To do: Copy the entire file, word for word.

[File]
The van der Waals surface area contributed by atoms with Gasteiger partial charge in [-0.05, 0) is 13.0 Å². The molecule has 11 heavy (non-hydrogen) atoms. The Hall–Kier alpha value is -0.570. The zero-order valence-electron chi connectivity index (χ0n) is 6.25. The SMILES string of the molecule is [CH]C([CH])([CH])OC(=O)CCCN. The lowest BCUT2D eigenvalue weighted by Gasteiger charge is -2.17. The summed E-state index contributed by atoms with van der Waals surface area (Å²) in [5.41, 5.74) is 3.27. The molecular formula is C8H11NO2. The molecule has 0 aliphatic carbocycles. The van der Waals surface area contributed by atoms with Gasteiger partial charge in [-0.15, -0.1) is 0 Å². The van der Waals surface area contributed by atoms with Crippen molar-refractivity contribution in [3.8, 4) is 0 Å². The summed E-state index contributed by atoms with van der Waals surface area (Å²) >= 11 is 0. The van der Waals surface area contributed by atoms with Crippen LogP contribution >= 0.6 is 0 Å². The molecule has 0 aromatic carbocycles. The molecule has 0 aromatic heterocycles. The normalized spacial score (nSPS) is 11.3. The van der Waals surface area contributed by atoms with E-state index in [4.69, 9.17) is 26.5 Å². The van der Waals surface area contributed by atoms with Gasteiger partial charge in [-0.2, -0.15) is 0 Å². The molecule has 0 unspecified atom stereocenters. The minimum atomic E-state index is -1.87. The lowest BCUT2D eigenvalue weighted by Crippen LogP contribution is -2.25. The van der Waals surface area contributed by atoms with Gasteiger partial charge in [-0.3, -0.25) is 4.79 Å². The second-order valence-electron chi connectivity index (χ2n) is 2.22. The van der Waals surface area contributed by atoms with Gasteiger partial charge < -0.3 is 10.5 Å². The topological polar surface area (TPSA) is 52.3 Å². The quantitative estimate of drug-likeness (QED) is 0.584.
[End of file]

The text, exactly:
The van der Waals surface area contributed by atoms with Gasteiger partial charge in [-0.05, 0) is 13.0 Å². The molecule has 11 heavy (non-hydrogen) atoms. The Hall–Kier alpha value is -0.570. The zero-order valence-electron chi connectivity index (χ0n) is 6.25. The SMILES string of the molecule is [CH]C([CH])([CH])OC(=O)CCCN. The lowest BCUT2D eigenvalue weighted by Gasteiger charge is -2.17. The summed E-state index contributed by atoms with van der Waals surface area (Å²) in [5.41, 5.74) is 3.27. The molecular formula is C8H11NO2. The molecule has 0 aliphatic carbocycles. The van der Waals surface area contributed by atoms with Gasteiger partial charge in [-0.15, -0.1) is 0 Å². The van der Waals surface area contributed by atoms with Crippen molar-refractivity contribution in [3.8, 4) is 0 Å². The summed E-state index contributed by atoms with van der Waals surface area (Å²) >= 11 is 0. The van der Waals surface area contributed by atoms with Crippen LogP contribution >= 0.6 is 0 Å². The molecule has 0 aromatic carbocycles. The molecule has 0 aromatic heterocycles. The normalized spacial score (nSPS) is 11.3. The van der Waals surface area contributed by atoms with E-state index in [4.69, 9.17) is 26.5 Å². The van der Waals surface area contributed by atoms with Gasteiger partial charge in [-0.2, -0.15) is 0 Å². The molecule has 0 unspecified atom stereocenters. The minimum atomic E-state index is -1.87. The lowest BCUT2D eigenvalue weighted by Crippen LogP contribution is -2.25. The van der Waals surface area contributed by atoms with Gasteiger partial charge in [-0.3, -0.25) is 4.79 Å². The second-order valence-electron chi connectivity index (χ2n) is 2.22. The van der Waals surface area contributed by atoms with Gasteiger partial charge < -0.3 is 10.5 Å². The topological polar surface area (TPSA) is 52.3 Å². The quantitative estimate of drug-likeness (QED) is 0.584.